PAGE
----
So my original problem of “how do bullets hit mobs?” turned into a much more elaborate “how do I collide stuff?”

As I discussed before, I have special logic for hitting tiles (i.e. walls), which is quite efficient and simple square collision to nearest tile check, and so highly specialized. I need a whole separate way of handling different-sized circle collisions between moving entities. It’s not great that I would have two separate ways of determining collisions with different collider shapes. It also complicates the code a bit. But it’s also very reliable and fully controllable. Pros and cons.

(I also briefly went on a tangent experiment where I did use Unity collisions for raycasting. This means every world object had a collider and I would resize it according to the entity collision size:

This didn’t actually work for many reasons. Unity isn’t very good at taking an entire collider and trying to see if it can move (technically, sweeping a rigid body). So I abandoned this approach. I’m also doing fake 2D, so it’s all 3D colliders and consequent issues. Honestly, I keep wanting to use native Unity physics and every time I find they just don’t do what I want or the way I want it and I cannot even compromise on a solution in between.)

Also, the wall collisions are not “disputable”, that is, you cannot move walls, you definitively cannot pass through them, and everything needs to align precisely; there is almost no leeway. Other stuff, however, mobs and props, and projectiles, and such can theoretically bump into each other, push each other around, collide with slight errors, etc.

So I went ahead and made that additional collision step where it first checks tiles, then checks non-tiles. It feels inelegant to me, but I can also justify this by having somewhat different collision requirements for the two cases.

Anyway, the very simplest non-tile collision version is just not allowing (essentially, stopping) the entity from moving into another entity’s space:

This essentially has to check every moving entity against every other moving entity. There are ways to optimize this that I will likely have to do later. In any case, this works fine for now, expect the player doesn’t “slide” along the collision. Collisions are all or nothing:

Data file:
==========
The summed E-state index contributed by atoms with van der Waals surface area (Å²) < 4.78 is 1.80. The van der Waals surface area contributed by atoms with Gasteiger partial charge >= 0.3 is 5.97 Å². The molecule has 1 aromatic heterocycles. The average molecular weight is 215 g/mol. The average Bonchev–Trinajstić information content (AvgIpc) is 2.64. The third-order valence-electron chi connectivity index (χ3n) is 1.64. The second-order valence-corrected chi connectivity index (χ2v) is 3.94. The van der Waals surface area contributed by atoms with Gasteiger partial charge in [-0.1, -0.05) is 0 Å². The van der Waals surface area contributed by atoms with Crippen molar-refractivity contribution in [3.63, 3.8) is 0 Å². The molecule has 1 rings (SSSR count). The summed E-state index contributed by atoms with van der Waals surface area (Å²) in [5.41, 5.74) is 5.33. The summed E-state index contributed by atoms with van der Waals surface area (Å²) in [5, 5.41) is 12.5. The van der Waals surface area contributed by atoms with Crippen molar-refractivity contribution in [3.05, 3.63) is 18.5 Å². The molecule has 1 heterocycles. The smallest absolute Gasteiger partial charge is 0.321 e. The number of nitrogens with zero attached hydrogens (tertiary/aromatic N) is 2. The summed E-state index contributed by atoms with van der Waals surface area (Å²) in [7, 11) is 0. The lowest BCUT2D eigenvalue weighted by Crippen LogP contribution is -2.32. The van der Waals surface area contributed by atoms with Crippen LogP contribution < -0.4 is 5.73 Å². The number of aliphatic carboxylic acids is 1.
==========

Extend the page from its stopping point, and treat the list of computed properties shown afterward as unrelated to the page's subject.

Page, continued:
Here the player’s collider (blue) will intersect the enemy’s collider (red) if the player moves up (blue arrow). So the potential movement is flagged as “collision expected” and the movement is cancelled. The problem is determining which direction do I actually push he player? I would want to convert the movement along the tangent, then return the proposed direction, then run another collision detection with that direction. You know what, screw this.

Entities collide with square collisions:

Can one really tell it’s square collisions? Yeah, probably. But I have bigger fish to fry. Though I can imagine I will get back to this at some point.

Another consideration is exactly which entities collide together. For the player, it is usually intuitive and the first time you see something block something it shouldn’t, you start to wonder what the rules are. This can get pretty complicated when you consider which objects exactly are supposed to interact. Should items be hit by bullets? Should props block dead bodies? Should flying mobs block player? Do friendly projectiles hit each other?

And this doesn’t even stop and a simple yes/no check. I would need to write a huge method which knows about every single entity and checks them against every other entity. I want something more modular with less hard-coded rules.

So instead, every entity implements a function to look up the desired collision with another entity (and vice versa). This way, they can individually refuse the collision (for example, dead mobs might not want to collide with anything), force the collision (for example, bullets might want to hit almost everything), or accept the collision as needed (for example, props are fine to collide with most stuff with no special rules). Only special cases need extra handling. Here’s a graph:

Refuse takes precedence in these rules, but that’s really just the way I structured it. I could add more collision “results”, but for now this is sufficient to describe everything in the game and on the immediate radar.

Okay, this post has went on for a while with lots of text and not a whole lot of stuff to show.

Related Posts

MicroRogue DevDiary #9 – Collisions
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